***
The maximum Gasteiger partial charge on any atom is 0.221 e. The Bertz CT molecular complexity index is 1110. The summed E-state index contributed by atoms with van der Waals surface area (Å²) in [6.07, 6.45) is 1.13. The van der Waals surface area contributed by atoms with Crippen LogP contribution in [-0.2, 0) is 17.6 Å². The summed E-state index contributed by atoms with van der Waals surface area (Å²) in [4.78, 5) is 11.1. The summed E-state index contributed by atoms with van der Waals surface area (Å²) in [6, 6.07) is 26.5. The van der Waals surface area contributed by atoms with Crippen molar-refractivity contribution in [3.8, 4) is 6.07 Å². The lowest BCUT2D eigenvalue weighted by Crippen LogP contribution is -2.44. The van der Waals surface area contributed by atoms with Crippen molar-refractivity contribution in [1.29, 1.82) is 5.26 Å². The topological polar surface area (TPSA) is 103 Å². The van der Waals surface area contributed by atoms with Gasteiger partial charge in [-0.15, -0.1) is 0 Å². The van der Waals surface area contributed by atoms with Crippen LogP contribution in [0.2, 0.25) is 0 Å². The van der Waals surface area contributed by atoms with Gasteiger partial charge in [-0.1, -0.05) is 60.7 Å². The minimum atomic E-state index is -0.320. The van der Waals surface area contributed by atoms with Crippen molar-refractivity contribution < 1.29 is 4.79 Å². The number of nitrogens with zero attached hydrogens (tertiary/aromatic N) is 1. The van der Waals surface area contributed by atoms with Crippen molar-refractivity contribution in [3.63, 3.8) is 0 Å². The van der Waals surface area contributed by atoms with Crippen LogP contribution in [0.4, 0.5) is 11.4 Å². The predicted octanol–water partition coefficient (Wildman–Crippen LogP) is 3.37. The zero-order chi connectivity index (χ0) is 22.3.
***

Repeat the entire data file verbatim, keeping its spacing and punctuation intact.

The maximum Gasteiger partial charge on any atom is 0.221 e. The Bertz CT molecular complexity index is 1110. The summed E-state index contributed by atoms with van der Waals surface area (Å²) in [6.07, 6.45) is 1.13. The van der Waals surface area contributed by atoms with Crippen LogP contribution in [-0.2, 0) is 17.6 Å². The summed E-state index contributed by atoms with van der Waals surface area (Å²) in [4.78, 5) is 11.1. The summed E-state index contributed by atoms with van der Waals surface area (Å²) in [6, 6.07) is 26.5. The van der Waals surface area contributed by atoms with Crippen molar-refractivity contribution in [3.8, 4) is 6.07 Å². The lowest BCUT2D eigenvalue weighted by Crippen LogP contribution is -2.44. The van der Waals surface area contributed by atoms with Crippen molar-refractivity contribution in [1.29, 1.82) is 5.26 Å². The topological polar surface area (TPSA) is 103 Å². The van der Waals surface area contributed by atoms with Gasteiger partial charge in [-0.15, -0.1) is 0 Å². The van der Waals surface area contributed by atoms with Crippen LogP contribution in [0.2, 0.25) is 0 Å². The van der Waals surface area contributed by atoms with Gasteiger partial charge in [-0.1, -0.05) is 60.7 Å². The minimum atomic E-state index is -0.320. The van der Waals surface area contributed by atoms with Crippen molar-refractivity contribution < 1.29 is 4.79 Å². The number of nitrogens with zero attached hydrogens (tertiary/aromatic N) is 1. The van der Waals surface area contributed by atoms with Crippen molar-refractivity contribution in [3.63, 3.8) is 0 Å². The van der Waals surface area contributed by atoms with Crippen LogP contribution in [0.4, 0.5) is 11.4 Å². The predicted octanol–water partition coefficient (Wildman–Crippen LogP) is 3.37. The zero-order chi connectivity index (χ0) is 22.3.